OpenWrt Bridge Configuration Issues

I’m fairly new to networking setup here but have been doing my best to Google for answers, so please excuse where my knowledge may be lacking..

Goal: I have a LAN router that I want to access remotely via OpenVPN as if I were plugged into the device. The device has multiple PCs hooked up into it locally, and also accesses other network resources via an Internet connection such as a chat server. However, the router has a firewall and thus it does not have full Internet access.

My VPN router (GL-AR150 running OpenWRT) needs to have two connections made to it: one to the LAN device itself (obvious reasons), and one for the router itself to obtain full access to the Internet (thus allowing incoming VPN connection).

  • AR150 = VPN Router
  • R6400 = WAN router with full Internet access
  • LAN Router = device with network resources that I want to access

Right now the physical configuration looks like this:

[ AR150 ] -> eth1 -> [ LAN Router ] -> [ R6400 ]
[             ] -> eth0 -> [ R6400 ]

My interfaces are LAN, LAN2, WAN.

  • LAN is linked to the Wifi Adapter to access configuration and nothing else really. I don’t need the Wifi for anything else other than configuring the VPN router.
  • WAN is linked to eth0 to provide access into the VPN router from the client.
  • LAN2 is an interface I created to act as a bridge between eth1 (physical connection to LAN router), br0, and tap0. Tap0 is my virtual TAP interface and br0 my virtual bridge interface.

If I plug a machine directly into the LAN device, I get an IP assigned in 10.154.202.X, subnet, Default Gateway DNS and This is the behavior I’m trying to replicate for the client when connected via VPN.

Right now I’m able to connect the client to the VPN router without issue in Windows. I get an IP assigned in the specified subnet ( usually) and I can ping anything plugged into the LAN router directly, but can’t get anything outside of it. It’s also not assigning a Default Gateway when I load ipconfig.

Here’s my configuration. Any help would be appreciated.

Server Config:

auth SHA1
cipher BF-CBC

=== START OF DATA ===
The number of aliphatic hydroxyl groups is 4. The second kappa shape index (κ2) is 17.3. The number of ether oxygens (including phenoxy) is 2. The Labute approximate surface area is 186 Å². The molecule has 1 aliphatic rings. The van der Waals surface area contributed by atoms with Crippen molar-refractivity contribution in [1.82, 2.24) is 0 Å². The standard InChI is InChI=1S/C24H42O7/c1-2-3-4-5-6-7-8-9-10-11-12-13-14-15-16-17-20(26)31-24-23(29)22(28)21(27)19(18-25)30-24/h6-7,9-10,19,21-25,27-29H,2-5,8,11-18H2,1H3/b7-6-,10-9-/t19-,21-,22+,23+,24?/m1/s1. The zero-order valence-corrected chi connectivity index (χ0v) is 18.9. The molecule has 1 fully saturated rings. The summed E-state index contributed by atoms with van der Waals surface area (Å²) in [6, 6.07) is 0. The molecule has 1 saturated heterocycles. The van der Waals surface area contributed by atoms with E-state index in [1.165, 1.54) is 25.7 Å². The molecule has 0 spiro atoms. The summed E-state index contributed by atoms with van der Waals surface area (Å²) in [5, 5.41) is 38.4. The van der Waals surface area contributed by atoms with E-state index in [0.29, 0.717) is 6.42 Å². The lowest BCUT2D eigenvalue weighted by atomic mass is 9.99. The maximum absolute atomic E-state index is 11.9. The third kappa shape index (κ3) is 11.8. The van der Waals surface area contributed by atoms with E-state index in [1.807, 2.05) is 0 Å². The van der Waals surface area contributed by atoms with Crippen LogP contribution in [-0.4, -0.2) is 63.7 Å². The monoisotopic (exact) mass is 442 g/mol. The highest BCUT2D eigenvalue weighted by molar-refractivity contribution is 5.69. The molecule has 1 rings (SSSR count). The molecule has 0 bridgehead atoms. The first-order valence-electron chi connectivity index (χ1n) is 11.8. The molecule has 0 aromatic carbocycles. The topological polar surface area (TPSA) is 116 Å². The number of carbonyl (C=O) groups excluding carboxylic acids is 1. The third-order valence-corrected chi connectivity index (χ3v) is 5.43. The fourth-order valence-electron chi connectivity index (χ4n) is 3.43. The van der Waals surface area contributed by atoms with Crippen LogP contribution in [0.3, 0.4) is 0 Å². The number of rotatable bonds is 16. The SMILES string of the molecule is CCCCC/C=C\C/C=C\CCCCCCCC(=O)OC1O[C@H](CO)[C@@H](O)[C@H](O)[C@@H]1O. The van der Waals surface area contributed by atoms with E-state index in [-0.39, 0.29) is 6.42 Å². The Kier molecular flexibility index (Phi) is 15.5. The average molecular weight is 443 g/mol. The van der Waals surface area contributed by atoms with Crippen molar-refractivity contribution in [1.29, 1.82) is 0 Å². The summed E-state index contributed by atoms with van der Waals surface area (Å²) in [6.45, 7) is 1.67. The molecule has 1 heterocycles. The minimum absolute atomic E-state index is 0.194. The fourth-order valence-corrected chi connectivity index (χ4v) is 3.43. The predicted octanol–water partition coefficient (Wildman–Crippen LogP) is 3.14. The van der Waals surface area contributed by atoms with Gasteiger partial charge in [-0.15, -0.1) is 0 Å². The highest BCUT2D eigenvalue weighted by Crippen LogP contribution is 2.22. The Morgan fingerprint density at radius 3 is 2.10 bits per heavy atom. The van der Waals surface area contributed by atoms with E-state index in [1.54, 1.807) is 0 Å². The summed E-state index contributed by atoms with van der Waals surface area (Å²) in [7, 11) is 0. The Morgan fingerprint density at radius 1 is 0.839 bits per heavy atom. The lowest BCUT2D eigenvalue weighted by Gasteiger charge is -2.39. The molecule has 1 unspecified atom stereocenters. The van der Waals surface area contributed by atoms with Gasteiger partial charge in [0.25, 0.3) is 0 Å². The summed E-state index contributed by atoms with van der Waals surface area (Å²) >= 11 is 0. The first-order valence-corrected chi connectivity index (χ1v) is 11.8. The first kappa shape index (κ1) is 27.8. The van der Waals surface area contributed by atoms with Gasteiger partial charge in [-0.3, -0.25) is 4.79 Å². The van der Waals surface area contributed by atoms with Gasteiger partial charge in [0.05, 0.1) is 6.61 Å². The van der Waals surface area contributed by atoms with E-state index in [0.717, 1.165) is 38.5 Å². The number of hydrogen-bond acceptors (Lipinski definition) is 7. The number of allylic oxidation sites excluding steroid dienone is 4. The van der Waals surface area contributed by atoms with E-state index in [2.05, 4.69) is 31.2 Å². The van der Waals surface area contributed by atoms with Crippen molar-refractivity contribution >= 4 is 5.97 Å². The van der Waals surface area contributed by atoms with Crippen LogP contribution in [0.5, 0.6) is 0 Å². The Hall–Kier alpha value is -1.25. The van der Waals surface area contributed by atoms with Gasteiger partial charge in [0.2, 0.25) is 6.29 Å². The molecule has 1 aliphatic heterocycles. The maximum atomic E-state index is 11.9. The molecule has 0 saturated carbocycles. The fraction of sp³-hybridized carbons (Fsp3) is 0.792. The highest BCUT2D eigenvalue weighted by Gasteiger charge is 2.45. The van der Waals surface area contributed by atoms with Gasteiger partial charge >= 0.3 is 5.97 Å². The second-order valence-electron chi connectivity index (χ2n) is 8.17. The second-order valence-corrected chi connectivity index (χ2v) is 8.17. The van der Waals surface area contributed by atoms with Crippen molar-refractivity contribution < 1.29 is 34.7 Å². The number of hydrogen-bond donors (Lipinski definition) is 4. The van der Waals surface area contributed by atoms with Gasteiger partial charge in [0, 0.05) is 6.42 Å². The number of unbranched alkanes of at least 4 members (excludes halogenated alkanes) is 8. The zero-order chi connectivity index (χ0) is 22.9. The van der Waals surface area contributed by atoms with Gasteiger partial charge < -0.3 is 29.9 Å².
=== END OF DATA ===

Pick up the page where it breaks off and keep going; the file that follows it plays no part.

comp-lzo adaptive
dev tap0
dev-type tap
group nogroup
keepalive 10 120
mode server
mute 5
port 9000
proto udp
push "persist-key"
push "persist-tun"
push "redirect-gateway def1"
route-gateway dhcp
topology subnet
user nobody
verb 3

Client Config:

dev tap
proto udp
remote [IP Address Removed] 9000
resolv-retry infinite
auth SHA1
cipher BF-CBC
comp-lzo adaptive
nice 0
mute 5
verb 3

Seems overly complicated, I assume there's some reason you can't run the VPN directly on the "WAN" router itself?

In your current configuration, from what I can piece together, the main issue is a lack of default gateway. If the "WAN" router is responsible for doing the DHCP, and you want your device behind the VPN to act as if it is connected to the WAN router, it's easier to avoid having OpenVPN assign the address. You are bridging, so the DHCP request from the end device can flow over the VPN to the WAN router (in theory, if all is correct).

To do that, remove these lines:

push "redirect-gateway def1"
route-gateway dhcp

and replace with simply


With that config, your client should get a DHCP response from the WAN router instead of the VPN box.

Thanks for the reply - I'm actually trying to get a DHCP assigned to the OpenVPN client PC from the LAN router, not the WAN router. The WAN router is basically just the VPN box's link to the outside world, but I'm trying to access resources and get DHCP assignments from the LAN router.